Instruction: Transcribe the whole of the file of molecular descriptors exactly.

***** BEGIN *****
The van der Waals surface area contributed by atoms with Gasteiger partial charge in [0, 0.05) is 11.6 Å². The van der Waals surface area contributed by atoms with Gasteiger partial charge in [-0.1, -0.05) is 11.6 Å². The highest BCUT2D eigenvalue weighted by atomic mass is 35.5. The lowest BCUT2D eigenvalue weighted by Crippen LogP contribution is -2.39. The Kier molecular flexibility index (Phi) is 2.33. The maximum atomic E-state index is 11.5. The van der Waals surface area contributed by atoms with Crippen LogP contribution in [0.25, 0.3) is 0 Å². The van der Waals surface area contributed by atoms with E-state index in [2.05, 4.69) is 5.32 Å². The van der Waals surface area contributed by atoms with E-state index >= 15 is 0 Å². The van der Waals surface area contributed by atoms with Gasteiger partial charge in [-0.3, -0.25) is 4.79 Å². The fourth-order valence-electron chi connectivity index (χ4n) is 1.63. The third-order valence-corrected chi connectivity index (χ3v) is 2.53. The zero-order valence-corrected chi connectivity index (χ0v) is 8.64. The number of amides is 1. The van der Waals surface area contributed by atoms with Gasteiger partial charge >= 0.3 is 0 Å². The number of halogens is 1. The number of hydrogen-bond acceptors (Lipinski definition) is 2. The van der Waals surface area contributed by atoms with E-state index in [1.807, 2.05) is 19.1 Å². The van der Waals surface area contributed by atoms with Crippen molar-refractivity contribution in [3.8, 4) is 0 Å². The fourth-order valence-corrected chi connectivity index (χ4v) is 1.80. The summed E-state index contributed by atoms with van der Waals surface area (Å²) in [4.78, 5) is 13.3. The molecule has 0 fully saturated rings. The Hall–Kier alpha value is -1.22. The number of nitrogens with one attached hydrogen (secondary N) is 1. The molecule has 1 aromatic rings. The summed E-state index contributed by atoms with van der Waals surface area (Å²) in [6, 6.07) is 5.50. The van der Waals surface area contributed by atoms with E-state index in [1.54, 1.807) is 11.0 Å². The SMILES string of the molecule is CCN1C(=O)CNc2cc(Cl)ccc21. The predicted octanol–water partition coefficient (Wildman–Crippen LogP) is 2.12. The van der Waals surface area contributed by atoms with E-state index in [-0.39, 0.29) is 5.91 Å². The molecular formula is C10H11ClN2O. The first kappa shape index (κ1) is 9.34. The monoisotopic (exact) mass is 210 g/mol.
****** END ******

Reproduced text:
The van der Waals surface area contributed by atoms with Gasteiger partial charge in [0, 0.05) is 11.6 Å². The van der Waals surface area contributed by atoms with Gasteiger partial charge in [-0.1, -0.05) is 11.6 Å². The highest BCUT2D eigenvalue weighted by atomic mass is 35.5. The lowest BCUT2D eigenvalue weighted by Crippen LogP contribution is -2.39. The Kier molecular flexibility index (Phi) is 2.33. The maximum atomic E-state index is 11.5. The van der Waals surface area contributed by atoms with Crippen LogP contribution in [0.25, 0.3) is 0 Å². The van der Waals surface area contributed by atoms with E-state index in [2.05, 4.69) is 5.32 Å². The van der Waals surface area contributed by atoms with E-state index >= 15 is 0 Å². The van der Waals surface area contributed by atoms with Gasteiger partial charge in [-0.3, -0.25) is 4.79 Å². The fourth-order valence-electron chi connectivity index (χ4n) is 1.63. The third-order valence-corrected chi connectivity index (χ3v) is 2.53. The zero-order valence-corrected chi connectivity index (χ0v) is 8.64. The number of amides is 1. The van der Waals surface area contributed by atoms with Gasteiger partial charge >= 0.3 is 0 Å². The number of halogens is 1. The number of hydrogen-bond acceptors (Lipinski definition) is 2. The van der Waals surface area contributed by atoms with E-state index in [1.807, 2.05) is 19.1 Å². The van der Waals surface area contributed by atoms with Crippen molar-refractivity contribution in [3.8, 4) is 0 Å². The fourth-order valence-corrected chi connectivity index (χ4v) is 1.80. The summed E-state index contributed by atoms with van der Waals surface area (Å²) in [4.78, 5) is 13.3. The molecule has 0 fully saturated rings. The Hall–Kier alpha value is -1.22. The number of nitrogens with one attached hydrogen (secondary N) is 1. The molecule has 1 aromatic rings. The summed E-state index contributed by atoms with van der Waals surface area (Å²) in [6, 6.07) is 5.50. The van der Waals surface area contributed by atoms with E-state index in [1.54, 1.807) is 11.0 Å². The SMILES string of the molecule is CCN1C(=O)CNc2cc(Cl)ccc21. The predicted octanol–water partition coefficient (Wildman–Crippen LogP) is 2.12. The van der Waals surface area contributed by atoms with E-state index in [-0.39, 0.29) is 5.91 Å². The molecular formula is C10H11ClN2O. The first kappa shape index (κ1) is 9.34. The monoisotopic (exact) mass is 210 g/mol.